The cat also immediately went back to sleep below a brand new $0.5 incandescent, whereas she'd been avoiding the LED (no heat).
Bottom line, I lost $10 and had I not have been home when the lamp was turned on, the house would have burned down. I'll stick to incandescents until I die, thank you very much. When they fail, nothing can ever go wrong. Saving electricity vs. charred remains of what used to be your home is a no-brainer.
On an online credit card purchase you get a OTP token generated for that transaction? How is it implemented? Do you need to be logged in to your bank to have access to a generator or some kind of app on your phone?
You can get a physical key fob, some new fancy credit cards include a small display and a keypad, or you can get a phone app to generate the token. All are PIN-protected.
Can't login to e-banking without a token, can't do anything inside it without a different token (called APPLI-2 here, whereas the OTP is APPLI-1).
My bank has an additional layer of security for when you purchase online. When you purchase with the credit card it spawns a page that comes from my bank. I gave it a personal statement that it uses to show that it is real - ie "Your wife's favourite food is potato chips" and then it asks for a password. If I give the correct password the transaction will go through.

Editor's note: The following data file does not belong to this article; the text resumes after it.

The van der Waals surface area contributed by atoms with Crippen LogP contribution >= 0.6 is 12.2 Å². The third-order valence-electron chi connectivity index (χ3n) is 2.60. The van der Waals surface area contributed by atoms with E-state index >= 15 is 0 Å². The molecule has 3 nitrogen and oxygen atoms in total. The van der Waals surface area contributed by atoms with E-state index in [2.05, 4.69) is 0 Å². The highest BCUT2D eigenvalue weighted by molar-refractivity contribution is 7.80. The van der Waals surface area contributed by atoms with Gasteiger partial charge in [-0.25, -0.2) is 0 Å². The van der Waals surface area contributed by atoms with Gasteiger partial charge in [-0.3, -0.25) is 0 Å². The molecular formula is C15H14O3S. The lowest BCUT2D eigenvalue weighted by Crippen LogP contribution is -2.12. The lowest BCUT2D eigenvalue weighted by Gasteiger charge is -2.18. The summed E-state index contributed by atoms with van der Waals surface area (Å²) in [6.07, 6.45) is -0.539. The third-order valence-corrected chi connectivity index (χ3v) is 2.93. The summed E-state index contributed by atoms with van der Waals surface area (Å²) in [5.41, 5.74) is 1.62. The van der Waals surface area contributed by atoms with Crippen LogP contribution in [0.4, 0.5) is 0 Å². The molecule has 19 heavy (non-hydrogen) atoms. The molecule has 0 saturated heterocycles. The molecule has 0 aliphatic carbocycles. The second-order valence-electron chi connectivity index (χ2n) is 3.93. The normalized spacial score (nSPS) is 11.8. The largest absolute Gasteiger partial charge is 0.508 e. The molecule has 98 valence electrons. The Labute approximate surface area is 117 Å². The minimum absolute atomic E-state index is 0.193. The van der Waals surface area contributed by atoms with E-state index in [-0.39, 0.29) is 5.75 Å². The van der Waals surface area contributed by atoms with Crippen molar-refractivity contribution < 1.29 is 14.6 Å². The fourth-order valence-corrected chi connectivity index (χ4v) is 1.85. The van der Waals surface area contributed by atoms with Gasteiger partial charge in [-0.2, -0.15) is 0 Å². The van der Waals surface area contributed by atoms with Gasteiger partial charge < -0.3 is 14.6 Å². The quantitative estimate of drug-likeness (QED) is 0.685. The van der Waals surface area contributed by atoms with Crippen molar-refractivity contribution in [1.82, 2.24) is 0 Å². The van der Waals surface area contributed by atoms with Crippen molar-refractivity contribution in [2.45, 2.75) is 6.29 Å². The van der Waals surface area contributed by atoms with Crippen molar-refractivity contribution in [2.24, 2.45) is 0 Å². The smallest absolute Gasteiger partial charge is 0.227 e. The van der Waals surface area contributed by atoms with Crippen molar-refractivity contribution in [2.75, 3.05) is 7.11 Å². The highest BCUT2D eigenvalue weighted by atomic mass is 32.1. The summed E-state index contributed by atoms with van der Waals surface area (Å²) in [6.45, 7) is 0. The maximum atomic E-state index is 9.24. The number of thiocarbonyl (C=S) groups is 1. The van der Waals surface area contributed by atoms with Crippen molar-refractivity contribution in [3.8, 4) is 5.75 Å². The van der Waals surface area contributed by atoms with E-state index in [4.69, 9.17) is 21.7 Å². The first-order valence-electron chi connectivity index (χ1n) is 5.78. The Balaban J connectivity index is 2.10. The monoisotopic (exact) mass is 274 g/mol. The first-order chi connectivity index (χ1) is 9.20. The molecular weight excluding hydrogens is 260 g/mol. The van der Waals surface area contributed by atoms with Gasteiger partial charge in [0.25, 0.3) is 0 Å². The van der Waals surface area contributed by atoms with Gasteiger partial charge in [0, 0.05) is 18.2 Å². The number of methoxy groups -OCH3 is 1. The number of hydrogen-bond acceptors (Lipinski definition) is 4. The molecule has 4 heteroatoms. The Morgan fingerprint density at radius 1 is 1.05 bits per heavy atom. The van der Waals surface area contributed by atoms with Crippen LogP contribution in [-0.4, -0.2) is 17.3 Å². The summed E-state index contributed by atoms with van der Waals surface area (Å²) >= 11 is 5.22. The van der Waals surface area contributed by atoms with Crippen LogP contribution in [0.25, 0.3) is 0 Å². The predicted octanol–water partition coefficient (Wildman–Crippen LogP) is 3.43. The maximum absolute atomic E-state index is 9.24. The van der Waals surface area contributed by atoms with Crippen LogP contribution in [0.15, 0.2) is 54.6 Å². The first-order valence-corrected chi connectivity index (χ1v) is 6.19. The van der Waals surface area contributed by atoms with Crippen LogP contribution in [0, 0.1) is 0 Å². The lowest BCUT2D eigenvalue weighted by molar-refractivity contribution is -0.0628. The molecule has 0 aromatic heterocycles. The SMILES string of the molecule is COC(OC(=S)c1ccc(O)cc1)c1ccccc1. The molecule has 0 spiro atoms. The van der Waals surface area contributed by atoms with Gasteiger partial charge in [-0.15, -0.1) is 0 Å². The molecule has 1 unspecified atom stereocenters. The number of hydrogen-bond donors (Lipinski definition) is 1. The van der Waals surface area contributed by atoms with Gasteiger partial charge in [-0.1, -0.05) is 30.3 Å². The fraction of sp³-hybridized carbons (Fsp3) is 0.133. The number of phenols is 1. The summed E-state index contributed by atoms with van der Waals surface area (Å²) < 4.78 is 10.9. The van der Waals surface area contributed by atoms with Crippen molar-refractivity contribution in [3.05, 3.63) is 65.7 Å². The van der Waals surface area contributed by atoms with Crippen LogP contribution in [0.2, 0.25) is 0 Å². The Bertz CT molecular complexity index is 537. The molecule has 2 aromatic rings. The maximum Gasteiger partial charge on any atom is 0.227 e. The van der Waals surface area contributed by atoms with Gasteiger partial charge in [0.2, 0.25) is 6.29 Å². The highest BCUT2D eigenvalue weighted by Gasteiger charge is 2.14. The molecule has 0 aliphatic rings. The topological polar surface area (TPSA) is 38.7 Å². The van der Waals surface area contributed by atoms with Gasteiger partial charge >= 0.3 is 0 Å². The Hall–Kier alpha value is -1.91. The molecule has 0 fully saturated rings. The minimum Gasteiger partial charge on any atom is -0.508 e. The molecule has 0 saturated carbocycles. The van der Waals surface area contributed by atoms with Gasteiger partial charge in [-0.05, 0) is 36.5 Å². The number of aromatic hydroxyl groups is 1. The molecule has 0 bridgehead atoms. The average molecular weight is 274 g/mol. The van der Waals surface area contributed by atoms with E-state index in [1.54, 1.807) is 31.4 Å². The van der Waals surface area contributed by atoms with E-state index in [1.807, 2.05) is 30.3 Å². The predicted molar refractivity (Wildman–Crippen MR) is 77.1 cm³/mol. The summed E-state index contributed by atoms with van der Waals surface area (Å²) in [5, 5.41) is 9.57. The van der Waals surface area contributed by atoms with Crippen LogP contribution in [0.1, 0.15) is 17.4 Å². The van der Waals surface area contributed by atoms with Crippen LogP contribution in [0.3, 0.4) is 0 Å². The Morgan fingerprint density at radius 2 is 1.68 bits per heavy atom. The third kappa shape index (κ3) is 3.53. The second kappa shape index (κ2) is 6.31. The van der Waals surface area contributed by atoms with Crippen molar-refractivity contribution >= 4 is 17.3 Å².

Please don't tell me your bank account uses a password, instead of OTP tokens...?!
I should send you very sensitive information?
If I have it, and you don't, and it's very sensitive, then you'll have to supply me with a written and stamped document, signed by multiple Important People (tm), which states that it's okay to give you the data, and also specifies how I'm going to give you the data. I also need to be cleared from issues on your end. Maybe your network is hacked. The data is safe with me; how do I know it'll be safe with you? I need to be waived first.
Spacebar is messed up, no arrow keys, no function keys, no insert/delete, no home/end/pgup/pgdn.
I've never seen a keyboard worse than this one. There have been various satanic malformations, but even those had a normal fucking spacebar.
Would people be willing to pay for such a browser?
I would pay for Vivaldi, if it had all the features of pre-Blink Opera with a Blink rendering engine. I'd pay $50 for it, happily.
Because there is NOTHING I can upgrade to from Opera 12.17.
"Europe" isn't just five countries, just as "Asia" isn't China and Japan only. India is having a really big WP surge, Brazil (listed above at 3.8% WP) too; carriers are currently pushing it like crazy, and if you were at the World Cup, you could have seen a lot of Lumias around, nowhere near what the data is suggesting. Their largest bank just released a WP app, due to a big uptick in WP sales. Similar in Argentina, if a couple friends are to be trusted - a lot of people are switching from low-end Androids to low-end Windows Phones.